A string of glaring missteps by President Bush's economic team has raised alarm among the president's supporters that his economic policymakers may have lost the most basic ability to formulate a persuasive message or anticipate the political consequences of their actions.
In recent weeks, the White House has had to endure its chief economist's positive comments about job "outsourcing," or sending work overseas; controversial passages in the annual Economic Report of the President; questions over the legitimacy of Bush's 2005 budget; a California swing in which Bush bragged about the possible addition of two or three jobs to a 14-person business in Bakersfield and a flap over a job-creation forecast that not even the president could stand by.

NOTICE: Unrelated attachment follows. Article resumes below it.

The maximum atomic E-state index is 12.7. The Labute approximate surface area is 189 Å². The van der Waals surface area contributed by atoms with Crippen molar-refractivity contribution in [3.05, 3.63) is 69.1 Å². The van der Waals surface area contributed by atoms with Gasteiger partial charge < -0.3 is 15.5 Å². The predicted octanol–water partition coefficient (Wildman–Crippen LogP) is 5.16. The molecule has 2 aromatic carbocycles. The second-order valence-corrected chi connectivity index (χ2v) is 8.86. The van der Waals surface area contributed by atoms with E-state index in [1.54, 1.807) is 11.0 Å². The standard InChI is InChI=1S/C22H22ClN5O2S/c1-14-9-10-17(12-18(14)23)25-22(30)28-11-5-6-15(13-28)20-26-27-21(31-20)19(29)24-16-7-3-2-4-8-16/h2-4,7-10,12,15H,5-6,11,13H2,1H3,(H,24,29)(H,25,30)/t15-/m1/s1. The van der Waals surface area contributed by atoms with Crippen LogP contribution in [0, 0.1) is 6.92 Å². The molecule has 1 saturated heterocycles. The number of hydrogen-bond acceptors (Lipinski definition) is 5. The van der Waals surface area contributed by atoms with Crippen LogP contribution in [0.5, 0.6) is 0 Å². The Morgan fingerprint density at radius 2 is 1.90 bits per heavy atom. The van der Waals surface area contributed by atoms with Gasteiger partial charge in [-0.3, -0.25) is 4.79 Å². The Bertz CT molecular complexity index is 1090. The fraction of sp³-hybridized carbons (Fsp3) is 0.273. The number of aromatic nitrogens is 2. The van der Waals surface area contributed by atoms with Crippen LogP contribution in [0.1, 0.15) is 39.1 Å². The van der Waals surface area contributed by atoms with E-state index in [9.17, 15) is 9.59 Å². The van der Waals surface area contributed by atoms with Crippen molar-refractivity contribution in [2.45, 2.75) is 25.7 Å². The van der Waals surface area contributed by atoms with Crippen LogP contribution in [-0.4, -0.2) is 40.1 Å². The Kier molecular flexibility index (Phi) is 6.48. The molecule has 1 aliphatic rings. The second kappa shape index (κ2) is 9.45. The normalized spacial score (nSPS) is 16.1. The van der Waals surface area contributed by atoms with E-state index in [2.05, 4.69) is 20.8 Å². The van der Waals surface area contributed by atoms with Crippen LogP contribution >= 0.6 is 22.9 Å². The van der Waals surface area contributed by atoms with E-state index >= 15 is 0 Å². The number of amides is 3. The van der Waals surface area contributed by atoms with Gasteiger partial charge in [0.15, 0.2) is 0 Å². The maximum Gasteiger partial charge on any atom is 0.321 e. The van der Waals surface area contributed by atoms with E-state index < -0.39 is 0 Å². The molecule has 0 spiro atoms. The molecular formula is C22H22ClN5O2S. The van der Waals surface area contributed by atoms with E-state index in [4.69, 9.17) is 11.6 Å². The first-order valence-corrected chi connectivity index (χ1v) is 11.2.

"Clearly, the machinery's not working very well," said Bruce Bartlett, an economist with the conservative National Center for Policy Analysis, who noted that this White House has been known for its discipline on message.
[O]utside the White House, allies are worried. The recent losing streak has the administration "on its heels," said Daniel J. Mitchell, an economist at the Heritage Foundation.
Best New Blog finalist - 2003 Koufax Awards
A non-violent, counter-dominant, left-liberal, possibly charismatic, quasi anarcho-libertarian Quaker's take on politics, volleyball, and other esoterica.
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